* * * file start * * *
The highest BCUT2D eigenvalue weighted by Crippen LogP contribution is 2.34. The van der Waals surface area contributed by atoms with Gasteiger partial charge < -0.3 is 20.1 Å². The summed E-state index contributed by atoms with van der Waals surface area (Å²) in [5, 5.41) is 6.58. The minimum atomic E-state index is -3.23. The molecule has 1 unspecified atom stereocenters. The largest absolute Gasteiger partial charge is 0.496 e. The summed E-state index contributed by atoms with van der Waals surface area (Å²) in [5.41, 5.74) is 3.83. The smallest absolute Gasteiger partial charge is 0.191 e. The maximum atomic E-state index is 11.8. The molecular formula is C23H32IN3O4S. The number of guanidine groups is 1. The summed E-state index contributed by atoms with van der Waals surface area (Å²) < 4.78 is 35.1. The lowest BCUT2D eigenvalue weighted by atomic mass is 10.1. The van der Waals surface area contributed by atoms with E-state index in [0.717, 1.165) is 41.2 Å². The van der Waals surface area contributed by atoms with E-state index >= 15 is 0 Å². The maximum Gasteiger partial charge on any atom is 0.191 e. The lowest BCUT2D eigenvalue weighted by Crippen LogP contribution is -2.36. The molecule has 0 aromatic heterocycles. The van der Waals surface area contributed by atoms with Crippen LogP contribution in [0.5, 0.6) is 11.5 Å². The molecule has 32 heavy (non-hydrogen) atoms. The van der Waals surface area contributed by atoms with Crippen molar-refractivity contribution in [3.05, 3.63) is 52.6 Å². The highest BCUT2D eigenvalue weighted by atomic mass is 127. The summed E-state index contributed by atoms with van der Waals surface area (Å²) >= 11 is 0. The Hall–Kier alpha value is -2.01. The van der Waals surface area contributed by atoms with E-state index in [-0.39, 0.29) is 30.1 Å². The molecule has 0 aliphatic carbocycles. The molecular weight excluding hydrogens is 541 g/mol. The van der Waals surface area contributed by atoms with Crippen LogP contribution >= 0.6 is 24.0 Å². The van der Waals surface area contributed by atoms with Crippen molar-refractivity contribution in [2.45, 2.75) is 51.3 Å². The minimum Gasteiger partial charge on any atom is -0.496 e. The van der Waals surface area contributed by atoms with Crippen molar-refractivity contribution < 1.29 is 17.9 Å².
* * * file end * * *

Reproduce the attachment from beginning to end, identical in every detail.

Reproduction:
The highest BCUT2D eigenvalue weighted by Crippen LogP contribution is 2.34. The van der Waals surface area contributed by atoms with Gasteiger partial charge < -0.3 is 20.1 Å². The summed E-state index contributed by atoms with van der Waals surface area (Å²) in [5, 5.41) is 6.58. The minimum atomic E-state index is -3.23. The molecule has 1 unspecified atom stereocenters. The largest absolute Gasteiger partial charge is 0.496 e. The summed E-state index contributed by atoms with van der Waals surface area (Å²) in [5.41, 5.74) is 3.83. The smallest absolute Gasteiger partial charge is 0.191 e. The maximum atomic E-state index is 11.8. The molecular formula is C23H32IN3O4S. The number of guanidine groups is 1. The summed E-state index contributed by atoms with van der Waals surface area (Å²) < 4.78 is 35.1. The lowest BCUT2D eigenvalue weighted by atomic mass is 10.1. The van der Waals surface area contributed by atoms with E-state index in [0.717, 1.165) is 41.2 Å². The van der Waals surface area contributed by atoms with E-state index >= 15 is 0 Å². The maximum Gasteiger partial charge on any atom is 0.191 e. The lowest BCUT2D eigenvalue weighted by Crippen LogP contribution is -2.36. The molecule has 0 aromatic heterocycles. The van der Waals surface area contributed by atoms with Crippen LogP contribution in [0.5, 0.6) is 11.5 Å². The molecule has 32 heavy (non-hydrogen) atoms. The van der Waals surface area contributed by atoms with Crippen molar-refractivity contribution in [3.05, 3.63) is 52.6 Å². The highest BCUT2D eigenvalue weighted by atomic mass is 127. The summed E-state index contributed by atoms with van der Waals surface area (Å²) >= 11 is 0. The Hall–Kier alpha value is -2.01. The van der Waals surface area contributed by atoms with E-state index in [-0.39, 0.29) is 30.1 Å². The molecule has 0 aliphatic carbocycles. The molecular weight excluding hydrogens is 541 g/mol. The van der Waals surface area contributed by atoms with Crippen LogP contribution >= 0.6 is 24.0 Å². The van der Waals surface area contributed by atoms with Crippen molar-refractivity contribution in [2.45, 2.75) is 51.3 Å². The minimum Gasteiger partial charge on any atom is -0.496 e. The van der Waals surface area contributed by atoms with Crippen molar-refractivity contribution < 1.29 is 17.9 Å².